Ukrainian corn is set to garner support from China's 25% tariff on U.S. corn announced Wednesday in retaliation for U.S. tariffs on Chinese products, market participants said Wednesday.
Ukrainian corn usually tracks Chicago futures, according to S&P Global Platts.
The front-month CBOT contract was 3.5% lower on the news by 1000 GMT after a rally late last week to an almost eight-month high from a on-month low on a lower U.S. corn acreage forecasts.
Ukrainian Panamax port FOB Handysize prices for first-half May loading were heard at $206/mt, down $4 on the day but bids were steady at $204/mt.
With the arbitrage route to China effectively shut from the U.S., demand from Ukraine and other Black Sea origins is likely to pick up, sources said.
Given China's huge demand for corn, reflected in its 4 million mt import forecast by the U.S. Department of Agriculture's most recent WASDE report, up 1 million mt from the February report, some sources say they believe Ukrainian prices could hit a 21-month high.
"I think we will [likely] see [trades] at $210/mt for May-loading before the end of the week," a source said.
Another source agreed there could be a bigger pull from China but warned of the push from other markets.
"The closure of the Chinese market to U.S. farmers could see U.S. supply flood other key markets for Ukrainian corn such as Egypt and Spain," the source said, adding that U.S. corn flows to Egypt have increased recently due to price competitiveness.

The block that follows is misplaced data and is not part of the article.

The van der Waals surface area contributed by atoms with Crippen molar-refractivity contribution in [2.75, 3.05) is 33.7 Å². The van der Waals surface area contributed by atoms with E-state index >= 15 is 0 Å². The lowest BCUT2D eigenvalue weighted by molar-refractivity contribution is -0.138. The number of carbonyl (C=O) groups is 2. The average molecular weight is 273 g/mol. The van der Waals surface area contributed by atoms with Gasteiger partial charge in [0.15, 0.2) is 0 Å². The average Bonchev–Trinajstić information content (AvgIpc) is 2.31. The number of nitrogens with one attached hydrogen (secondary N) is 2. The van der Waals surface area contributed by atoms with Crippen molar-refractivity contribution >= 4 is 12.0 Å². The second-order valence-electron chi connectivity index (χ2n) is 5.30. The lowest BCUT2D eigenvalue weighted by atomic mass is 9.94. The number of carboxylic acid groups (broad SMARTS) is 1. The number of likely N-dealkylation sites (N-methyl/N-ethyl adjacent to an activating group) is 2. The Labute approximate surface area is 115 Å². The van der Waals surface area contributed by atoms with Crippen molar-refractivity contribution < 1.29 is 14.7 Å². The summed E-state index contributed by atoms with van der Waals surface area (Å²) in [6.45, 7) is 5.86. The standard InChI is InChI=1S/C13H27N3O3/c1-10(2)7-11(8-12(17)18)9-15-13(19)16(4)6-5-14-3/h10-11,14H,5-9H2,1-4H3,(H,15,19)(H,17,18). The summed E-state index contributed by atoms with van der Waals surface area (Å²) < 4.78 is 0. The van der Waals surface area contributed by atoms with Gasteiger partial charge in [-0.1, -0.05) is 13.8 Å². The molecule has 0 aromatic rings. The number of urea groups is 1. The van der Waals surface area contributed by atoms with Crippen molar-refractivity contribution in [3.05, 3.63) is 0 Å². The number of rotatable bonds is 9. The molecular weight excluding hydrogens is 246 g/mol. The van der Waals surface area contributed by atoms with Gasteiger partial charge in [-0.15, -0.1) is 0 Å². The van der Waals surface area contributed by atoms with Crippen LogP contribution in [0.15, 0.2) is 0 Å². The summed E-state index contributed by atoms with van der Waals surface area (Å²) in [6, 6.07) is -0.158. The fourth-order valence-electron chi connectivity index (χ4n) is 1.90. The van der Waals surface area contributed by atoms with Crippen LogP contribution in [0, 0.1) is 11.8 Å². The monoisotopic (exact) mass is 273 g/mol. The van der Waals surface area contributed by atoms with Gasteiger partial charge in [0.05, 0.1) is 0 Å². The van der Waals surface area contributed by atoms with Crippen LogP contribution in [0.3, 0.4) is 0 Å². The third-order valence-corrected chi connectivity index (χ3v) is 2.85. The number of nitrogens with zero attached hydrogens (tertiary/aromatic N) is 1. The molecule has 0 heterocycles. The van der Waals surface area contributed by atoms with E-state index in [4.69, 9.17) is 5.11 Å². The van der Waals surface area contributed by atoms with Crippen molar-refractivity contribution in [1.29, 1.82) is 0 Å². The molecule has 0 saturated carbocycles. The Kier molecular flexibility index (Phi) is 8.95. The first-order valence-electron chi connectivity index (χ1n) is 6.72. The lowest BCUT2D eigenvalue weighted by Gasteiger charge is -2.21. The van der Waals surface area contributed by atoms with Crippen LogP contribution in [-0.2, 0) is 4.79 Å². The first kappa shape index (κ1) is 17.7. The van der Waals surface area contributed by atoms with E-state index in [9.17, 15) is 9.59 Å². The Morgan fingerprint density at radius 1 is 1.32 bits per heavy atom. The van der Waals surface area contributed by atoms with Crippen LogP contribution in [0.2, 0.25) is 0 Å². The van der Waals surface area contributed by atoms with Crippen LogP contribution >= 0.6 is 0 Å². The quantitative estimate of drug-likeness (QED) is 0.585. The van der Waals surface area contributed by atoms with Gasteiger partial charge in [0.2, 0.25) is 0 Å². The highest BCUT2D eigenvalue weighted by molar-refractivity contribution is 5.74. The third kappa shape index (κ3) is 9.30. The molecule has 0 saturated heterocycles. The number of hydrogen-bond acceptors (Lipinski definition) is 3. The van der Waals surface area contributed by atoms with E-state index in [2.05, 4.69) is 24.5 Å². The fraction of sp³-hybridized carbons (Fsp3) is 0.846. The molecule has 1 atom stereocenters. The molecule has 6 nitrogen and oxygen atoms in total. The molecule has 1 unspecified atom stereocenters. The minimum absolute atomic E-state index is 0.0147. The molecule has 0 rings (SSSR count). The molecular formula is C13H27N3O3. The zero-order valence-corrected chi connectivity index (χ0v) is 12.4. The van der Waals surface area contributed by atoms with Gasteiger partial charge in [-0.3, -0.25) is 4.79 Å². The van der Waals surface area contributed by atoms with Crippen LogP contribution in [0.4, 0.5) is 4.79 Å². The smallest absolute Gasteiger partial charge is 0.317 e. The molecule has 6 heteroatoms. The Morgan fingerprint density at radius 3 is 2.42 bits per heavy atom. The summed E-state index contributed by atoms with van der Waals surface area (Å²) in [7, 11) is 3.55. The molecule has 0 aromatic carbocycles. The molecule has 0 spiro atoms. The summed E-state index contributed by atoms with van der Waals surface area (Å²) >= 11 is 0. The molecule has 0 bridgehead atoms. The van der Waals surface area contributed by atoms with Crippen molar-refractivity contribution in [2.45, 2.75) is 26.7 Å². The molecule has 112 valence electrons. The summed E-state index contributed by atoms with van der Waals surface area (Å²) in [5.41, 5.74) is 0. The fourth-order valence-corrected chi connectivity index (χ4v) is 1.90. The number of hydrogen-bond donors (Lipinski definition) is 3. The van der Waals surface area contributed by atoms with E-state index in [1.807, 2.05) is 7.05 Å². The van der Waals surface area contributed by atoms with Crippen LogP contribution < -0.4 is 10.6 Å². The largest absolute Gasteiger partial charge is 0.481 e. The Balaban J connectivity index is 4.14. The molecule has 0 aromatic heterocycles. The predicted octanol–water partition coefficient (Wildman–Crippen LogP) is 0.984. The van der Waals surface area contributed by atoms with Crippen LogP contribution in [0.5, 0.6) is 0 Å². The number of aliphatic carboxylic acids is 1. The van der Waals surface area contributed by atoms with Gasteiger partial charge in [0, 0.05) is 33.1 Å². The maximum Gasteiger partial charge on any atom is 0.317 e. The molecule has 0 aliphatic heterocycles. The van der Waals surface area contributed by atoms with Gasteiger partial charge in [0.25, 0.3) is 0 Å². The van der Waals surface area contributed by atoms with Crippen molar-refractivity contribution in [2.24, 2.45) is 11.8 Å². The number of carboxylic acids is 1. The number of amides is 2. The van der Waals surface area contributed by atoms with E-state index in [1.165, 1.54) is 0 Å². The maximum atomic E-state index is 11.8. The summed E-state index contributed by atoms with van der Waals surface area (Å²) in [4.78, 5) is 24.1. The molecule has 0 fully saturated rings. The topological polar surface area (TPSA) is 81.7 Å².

Ukrainian corn sellers had forecast 1 million mt of corn to make its way to Egypt in April ahead of Ramadan. In February and March, Egypt had purchased just under 1 million mt from Ukraine.
Similarly, Spain, one the biggest buyers of Ukrainian corn in the EU this year, imported over 300,000 mt of Ukrainian corn in February and March.
However, given the bullish climate for corn such as lower yield estimates in Argentina and lower acreage forecasts in the U.S., sources see more supportive factors for Ukrainian corn.
Some sources said U.S. corn premiums would also increase to compensate for lower CBOT futures.
Nonetheless, with the Chinese imposing a 25% tariff on U.S. soybeans, the main export market for which is China, sentiment is incredibly bearish.
Given the price correlation between corn and soybeans as animal feed, sources say this too could drive U.S. corn prices down.